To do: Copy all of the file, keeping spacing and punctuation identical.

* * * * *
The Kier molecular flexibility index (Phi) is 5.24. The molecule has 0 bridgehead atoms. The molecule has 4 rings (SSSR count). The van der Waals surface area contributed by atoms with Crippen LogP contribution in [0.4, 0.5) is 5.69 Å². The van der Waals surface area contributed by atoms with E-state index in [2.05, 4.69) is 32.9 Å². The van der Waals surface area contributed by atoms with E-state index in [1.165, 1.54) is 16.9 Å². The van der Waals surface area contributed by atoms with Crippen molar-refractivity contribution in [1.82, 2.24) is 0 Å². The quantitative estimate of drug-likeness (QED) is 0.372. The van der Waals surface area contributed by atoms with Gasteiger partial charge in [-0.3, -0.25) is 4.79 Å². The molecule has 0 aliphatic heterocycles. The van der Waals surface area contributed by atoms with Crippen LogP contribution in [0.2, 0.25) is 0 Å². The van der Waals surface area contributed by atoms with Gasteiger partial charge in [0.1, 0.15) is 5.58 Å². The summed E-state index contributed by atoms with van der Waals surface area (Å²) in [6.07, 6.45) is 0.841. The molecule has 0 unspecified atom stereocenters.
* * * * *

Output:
The Kier molecular flexibility index (Phi) is 5.24. The molecule has 0 bridgehead atoms. The molecule has 4 rings (SSSR count). The van der Waals surface area contributed by atoms with Crippen LogP contribution in [0.4, 0.5) is 5.69 Å². The van der Waals surface area contributed by atoms with E-state index in [2.05, 4.69) is 32.9 Å². The van der Waals surface area contributed by atoms with E-state index in [1.165, 1.54) is 16.9 Å². The van der Waals surface area contributed by atoms with Crippen molar-refractivity contribution in [1.82, 2.24) is 0 Å². The quantitative estimate of drug-likeness (QED) is 0.372. The van der Waals surface area contributed by atoms with Gasteiger partial charge in [-0.3, -0.25) is 4.79 Å². The molecule has 0 aliphatic heterocycles. The van der Waals surface area contributed by atoms with Crippen LogP contribution in [0.2, 0.25) is 0 Å². The van der Waals surface area contributed by atoms with Gasteiger partial charge in [0.1, 0.15) is 5.58 Å². The summed E-state index contributed by atoms with van der Waals surface area (Å²) in [6.07, 6.45) is 0.841. The molecule has 0 unspecified atom stereocenters.